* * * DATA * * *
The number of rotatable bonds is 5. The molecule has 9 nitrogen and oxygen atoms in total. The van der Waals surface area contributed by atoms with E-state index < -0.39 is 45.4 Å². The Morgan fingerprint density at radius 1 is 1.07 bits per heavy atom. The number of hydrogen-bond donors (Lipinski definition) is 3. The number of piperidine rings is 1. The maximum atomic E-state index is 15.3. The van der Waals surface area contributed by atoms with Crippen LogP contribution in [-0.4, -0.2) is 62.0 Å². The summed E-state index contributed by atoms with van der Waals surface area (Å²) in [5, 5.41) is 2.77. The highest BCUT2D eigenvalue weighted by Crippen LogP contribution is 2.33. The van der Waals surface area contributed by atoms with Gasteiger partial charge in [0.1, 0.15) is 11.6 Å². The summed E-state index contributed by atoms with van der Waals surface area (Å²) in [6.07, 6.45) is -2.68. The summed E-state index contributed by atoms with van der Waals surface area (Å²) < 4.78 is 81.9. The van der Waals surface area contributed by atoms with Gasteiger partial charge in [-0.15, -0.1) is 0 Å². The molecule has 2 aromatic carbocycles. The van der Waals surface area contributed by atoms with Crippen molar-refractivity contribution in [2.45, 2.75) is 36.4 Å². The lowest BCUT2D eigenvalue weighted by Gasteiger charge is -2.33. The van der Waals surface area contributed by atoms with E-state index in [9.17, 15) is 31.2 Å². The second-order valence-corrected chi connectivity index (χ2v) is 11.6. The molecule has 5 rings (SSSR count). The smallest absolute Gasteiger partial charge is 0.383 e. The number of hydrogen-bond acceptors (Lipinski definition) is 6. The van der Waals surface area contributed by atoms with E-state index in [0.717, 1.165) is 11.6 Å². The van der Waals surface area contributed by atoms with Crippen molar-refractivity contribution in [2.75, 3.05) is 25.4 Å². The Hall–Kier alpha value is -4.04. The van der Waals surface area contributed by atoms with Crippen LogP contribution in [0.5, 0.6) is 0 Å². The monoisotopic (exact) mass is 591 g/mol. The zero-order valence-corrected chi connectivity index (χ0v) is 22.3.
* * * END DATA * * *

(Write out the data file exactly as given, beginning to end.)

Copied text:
The number of rotatable bonds is 5. The molecule has 9 nitrogen and oxygen atoms in total. The van der Waals surface area contributed by atoms with E-state index < -0.39 is 45.4 Å². The Morgan fingerprint density at radius 1 is 1.07 bits per heavy atom. The number of hydrogen-bond donors (Lipinski definition) is 3. The number of piperidine rings is 1. The maximum atomic E-state index is 15.3. The van der Waals surface area contributed by atoms with Crippen LogP contribution in [-0.4, -0.2) is 62.0 Å². The summed E-state index contributed by atoms with van der Waals surface area (Å²) in [5, 5.41) is 2.77. The highest BCUT2D eigenvalue weighted by Crippen LogP contribution is 2.33. The van der Waals surface area contributed by atoms with Gasteiger partial charge in [0.1, 0.15) is 11.6 Å². The summed E-state index contributed by atoms with van der Waals surface area (Å²) in [6.07, 6.45) is -2.68. The summed E-state index contributed by atoms with van der Waals surface area (Å²) < 4.78 is 81.9. The van der Waals surface area contributed by atoms with Gasteiger partial charge in [-0.15, -0.1) is 0 Å². The molecule has 2 aromatic carbocycles. The van der Waals surface area contributed by atoms with Crippen molar-refractivity contribution in [2.45, 2.75) is 36.4 Å². The lowest BCUT2D eigenvalue weighted by Gasteiger charge is -2.33. The van der Waals surface area contributed by atoms with E-state index in [9.17, 15) is 31.2 Å². The second-order valence-corrected chi connectivity index (χ2v) is 11.6. The molecule has 5 rings (SSSR count). The smallest absolute Gasteiger partial charge is 0.383 e. The number of hydrogen-bond acceptors (Lipinski definition) is 6. The van der Waals surface area contributed by atoms with E-state index in [0.717, 1.165) is 11.6 Å². The van der Waals surface area contributed by atoms with Crippen molar-refractivity contribution in [2.75, 3.05) is 25.4 Å². The Hall–Kier alpha value is -4.04. The van der Waals surface area contributed by atoms with Crippen LogP contribution in [0.5, 0.6) is 0 Å². The monoisotopic (exact) mass is 591 g/mol. The zero-order valence-corrected chi connectivity index (χ0v) is 22.3.